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Brain damage

November 20, 2012
By RICHARD SBERNA - Wellsville Reporter (rsberna@reviewonline.com) , The Review

Nate Silver has nothing on me. Without the benefit of his complex computational algorithms and statistical models, I had the outcome of this recently-past presidential election figured out months ago.

I boldly predicted that no matter who was declared the winner on Nov. 7, the sun would still rise the morning of Nov. 8. Furthermore, I went out on a limb and guessed that, not only would the Earth continue to rotate on its axis, but that no plagues of locusts or rivers of blood would torment our great nation following either the election of Mitt Romney or the re-election of Barack Obama.

This lack of trauma may have been quite a shock to some of our fellow citizens who routinely tune in to hyper-partisan cable news channels, talk radio shows or web sites for critical information. Various apocalypses, both figurative and literal, had been predicted if the "Other Guy" managed to win the presidency. So far, none has materialized, and I'm fairly confident that we'll face neither brimstone nor zombification anytime soon.

It's no secret that a depth of mistrust regarding the motives of the opposing party beyond anything seen in generations has taken root in our society over the last decade or so. Look no further than to what was arguably the most shocking image to come out of Hurricane Sandy - a Republican governor and a Democratic president warmly shaking hands and touring the devastation of a major natural disaster together.

It would be easy and satisfying to point to Congress or the statehouse and say, "It's all their fault." Not surprisingly, many do and leave it at that. According to the latest Real Clear Politics aggregate poll, a staggering 75 percent of Americans disapprove of this outgoing 112th Congress. Yet people in districts across the country have voted for candidates on the strength of pledges to not work with members of the opposing party. The result is the very gridlock that most Americans decry.

The tone in Washington and Columbus is set by us, the voters who send those same representatives and senators there in the first place. The widespread reluctance among some of our lawmakers to even associate socially with members of the opposing party is only a reflection of the ideological warfare that plays out on the likes of Fox News and MSNBC every day, and which have made the pair the first and second most popular news channels on cable TV.

People tune in not only to be informed, but also to have their chauvinism validated. The resulting echo chamber effect, in which people only hear "facts" and opinions that match their own, results in groupthink. No outside ideas are permitted to penetrate the ideological walls of the partisan fortress.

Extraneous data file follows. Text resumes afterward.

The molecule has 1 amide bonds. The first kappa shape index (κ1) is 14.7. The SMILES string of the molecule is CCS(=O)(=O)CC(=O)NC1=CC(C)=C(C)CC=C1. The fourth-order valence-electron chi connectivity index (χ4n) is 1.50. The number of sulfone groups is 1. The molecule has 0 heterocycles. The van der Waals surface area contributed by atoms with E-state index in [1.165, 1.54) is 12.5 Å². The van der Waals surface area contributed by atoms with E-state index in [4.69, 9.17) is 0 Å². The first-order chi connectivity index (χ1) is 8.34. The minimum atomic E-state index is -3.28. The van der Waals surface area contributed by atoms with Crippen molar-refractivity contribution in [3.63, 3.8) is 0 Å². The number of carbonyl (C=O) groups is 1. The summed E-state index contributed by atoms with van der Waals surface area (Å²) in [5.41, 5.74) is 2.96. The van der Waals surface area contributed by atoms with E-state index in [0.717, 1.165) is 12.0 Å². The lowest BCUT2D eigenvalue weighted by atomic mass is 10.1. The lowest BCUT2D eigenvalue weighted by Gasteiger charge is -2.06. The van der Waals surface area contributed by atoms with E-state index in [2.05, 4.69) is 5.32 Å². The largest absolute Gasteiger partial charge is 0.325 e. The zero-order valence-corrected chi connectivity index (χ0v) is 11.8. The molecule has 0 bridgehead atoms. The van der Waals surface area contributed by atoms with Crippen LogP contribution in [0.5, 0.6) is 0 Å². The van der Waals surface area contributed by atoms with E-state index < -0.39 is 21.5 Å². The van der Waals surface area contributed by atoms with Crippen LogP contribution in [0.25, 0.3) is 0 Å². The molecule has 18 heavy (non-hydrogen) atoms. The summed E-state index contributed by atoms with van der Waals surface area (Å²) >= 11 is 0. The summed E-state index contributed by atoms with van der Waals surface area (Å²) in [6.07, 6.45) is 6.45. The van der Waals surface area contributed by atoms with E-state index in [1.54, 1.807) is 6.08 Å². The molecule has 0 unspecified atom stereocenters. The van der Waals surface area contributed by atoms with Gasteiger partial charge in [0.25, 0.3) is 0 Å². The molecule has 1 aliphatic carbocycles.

Why is this bad? Because truly great ideas are the product of debate and the exchange of divergent notions, not everyone in the room saying, "Yep, sounds good to me." A story told by "The Godfather" author Mario Puzo serves as a fable to the current philosophical crisis.

Puzo's friend, a fellow writer and World War II veteran named George Mandel, had been shot in the head during combat. He was flown to a hospital stateside and found himself in a special ward filled with other soldiers who had also taken bullets above the neck. All their heads were wrapped in thick turbans of bandages as they waited to have metal plates implanted in their skulls.

With nothing to do but sit and think, one of them came up with what he figured to be a sure-fire business scheme, guaranteed to make him rich. He got up and walked to the next bed to tell his neighbor about his plan. The guy nodded in agreement, saying it was brilliant and that he should do it. Bolstered by the approval, the would-be entrepreneur walked to the next bed over for a second opinion. He also nodded, saying it was genius and would make him a million dollars.

Genuinely excited, the man eventually came to Mandel's bed and filled him in on the plan. Mandel listened and nodded, but said nothing. Anticipating more than that, the man said, "The guys here all think it'll work and make me a millionaire. What do you think?"

"Sure, it's great," Mandel replied, "but maybe you better ask somebody who ain't been shot in the head."

Knee-jerk partisanship, be it liberal or conservative, tends to have the same effect on the mind. Amidst the sound and fury of unlike opinions shouted at each other, when shared at all, what gets lost is the notion that we're all in this together.

The anger started with us before it was seized upon and exploited by people in high places with loud voices. It's only our votes and our ratings that keep it in place. And like mom and dad always said, it's not who started it that matters; just that it ends.

I'm not naive enough to expect some kind of mass "Kumbaya" moment to occur anytime soon. However, I'm a firm believer in the constructiveness of turning down the vitriol in favor of listening to the thoughts and ideas of others with an open mind, especially those I disagree with. All I ask in return is for them to pay me the same courtesy.

If you choose not to participate in the exchange and prefer to remain dug in, that's your right. Complaining when the gridlock subsequently paralyzes Washington and when more bitterness and hatred pour out of your television is also your right. Just so long as you recognize that it's also your fault.

(Richard Sberna is a reporter at The Review. Reach him a rsberna@reviewonline.com)

 
 

 

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